Tagged in: salary

Miami Heat, Bam Adebayo agree to 5-year max extension

The Miami Heat and Bam Adebayo have agreed to a five-year max extension, Adebayo’s agent, Alex Saratsis, told ESPN’s Zach Lowe on Tuesday.

The deal contains escalator clauses that can take its total to $195 million over five years, Saratsis told ESPN. The contract has not been signed and won’t be until Adebayo finalizes a physical, something that is likely to occur in the next few days.

It will be the richest contract in terms of total value in Heat franchise history, surpassing Jimmy Butler’s $141 million deal from last offseason, according to ESPN Stats & Information research.

“This is an accomplishment I always wanted to get,” Adebayo stated. “Just being able to reach this milestone and being able to generationally change my family’s life and also take care of the people around me, it’s a big deal to me.”

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Adebayo will make $5.1 million this season, the final year of his rookie contract.

From there, the extension will kick in with a starting salary of somewhere around $28.1 million for the 2021-22 season. And if he makes an All-NBA team or wins another top leaguewide honor this season, his annual salary would only increase.

“It’s another challenge I’m willing to take on,” Adebayo said. “I’m all about helping this team win. If my individual accolades help, then I’m for sure in.”

The Heat had until Dec. 21 to agree with Adebayo on an extension or else would have had to table the matter until next summer. Miami has stated the team’s intention was to give Adebayo a new deal — the only question was when. By waiting until next summer, the Heat would have had more salary-cap flexibility.

Adebayo is coming off what was by far the best season of his career. He was an All-Star for the first time, won the skills competition at All-Star Weekend, had the game-saving block of a Jayson Tatum dunk attempt in the final seconds of Miami’s Game 1 win over Boston in the Eastern Conference finals and made the NBA All-Defensive Team.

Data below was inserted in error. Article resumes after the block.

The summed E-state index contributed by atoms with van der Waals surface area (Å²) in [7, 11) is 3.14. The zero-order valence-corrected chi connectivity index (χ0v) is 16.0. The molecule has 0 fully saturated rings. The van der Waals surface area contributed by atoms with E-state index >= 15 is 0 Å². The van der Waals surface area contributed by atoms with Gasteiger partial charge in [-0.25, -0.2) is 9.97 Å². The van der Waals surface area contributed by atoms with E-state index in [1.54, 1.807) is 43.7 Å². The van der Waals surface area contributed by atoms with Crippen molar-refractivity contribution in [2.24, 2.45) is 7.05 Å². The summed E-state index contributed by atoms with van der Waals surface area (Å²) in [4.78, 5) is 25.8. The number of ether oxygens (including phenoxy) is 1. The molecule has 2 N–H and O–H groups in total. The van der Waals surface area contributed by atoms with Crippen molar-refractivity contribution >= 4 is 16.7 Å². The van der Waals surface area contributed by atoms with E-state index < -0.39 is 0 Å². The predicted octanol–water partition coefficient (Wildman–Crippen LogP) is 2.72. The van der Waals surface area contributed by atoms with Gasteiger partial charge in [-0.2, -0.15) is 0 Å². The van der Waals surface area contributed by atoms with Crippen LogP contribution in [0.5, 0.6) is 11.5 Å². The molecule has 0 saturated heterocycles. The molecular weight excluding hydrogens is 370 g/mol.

When this deal is done, he’ll become the fourth member of the 2017 NBA draft class to secure a max extension; the others were Sacramento’s De’Aaron Fox, Utah’s Donovan Mitchell and Tatum.

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Athletics to have furloughs, salary cuts

The Oakland Athletics, feeling the financial crunch of a 2020 season that has yet to get off the ground, have implemented a system of furloughs and salary reductions that will impact the majority of their baseball-operations department, sources told ESPN on Tuesday.

Professional scouts will be furloughed next week and amateur scouts will be furloughed shortly after the June 10-11 draft. In addition, about three-quarters of the A’s player-development staff is said to be bracing for furloughs, which typically run through the end of October, industry sources said. Layoffs have not been implemented, but baseball-operations employees who were not furloughed will face pay reductions.

The A’s also informed minor league players on Tuesday that they would not continue paying them $400 a week after the end of the month, sources familiar with the situation told ESPN’s Jeff Passan.

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“Baseball is more than a job — it is a way of life,” Athletics owner John Fisher wrote in a letter to fans and staff. “People who work for our team are our family — our very foundation — and they work tirelessly to help the A’s compete in this most precious game. COVID-19 has brought a tragic loss of life and sickness to so many in our community, and it has impacted us all in ways we could have never imagined. Our organization, like so many others across the country, has had to make tough and painful decisions.”

The A’s are apparently past due on the annual $1.2 million rent payment for their stadium.

They joined the Los Angeles Angels and the Miami Marlins among teams that have instituted wide-ranging furloughs as a cost-cutting measure amid the financial difficulties caused by the coronavirus pandemic.

The Los Angeles Dodgers, however, will instead implement a system of tiered salary cuts for those making more than $75,000, sources told ESPN’s Ramona Shelburne.

Major League Baseball presented its first economic proposal to the MLB Players Association on Tuesday, marking the beginning of what is expected to be a prolonged, contentious negotiation. The hope is that both sides can come to an agreement so that the regular season can start in early July, though matches will be played without fans.

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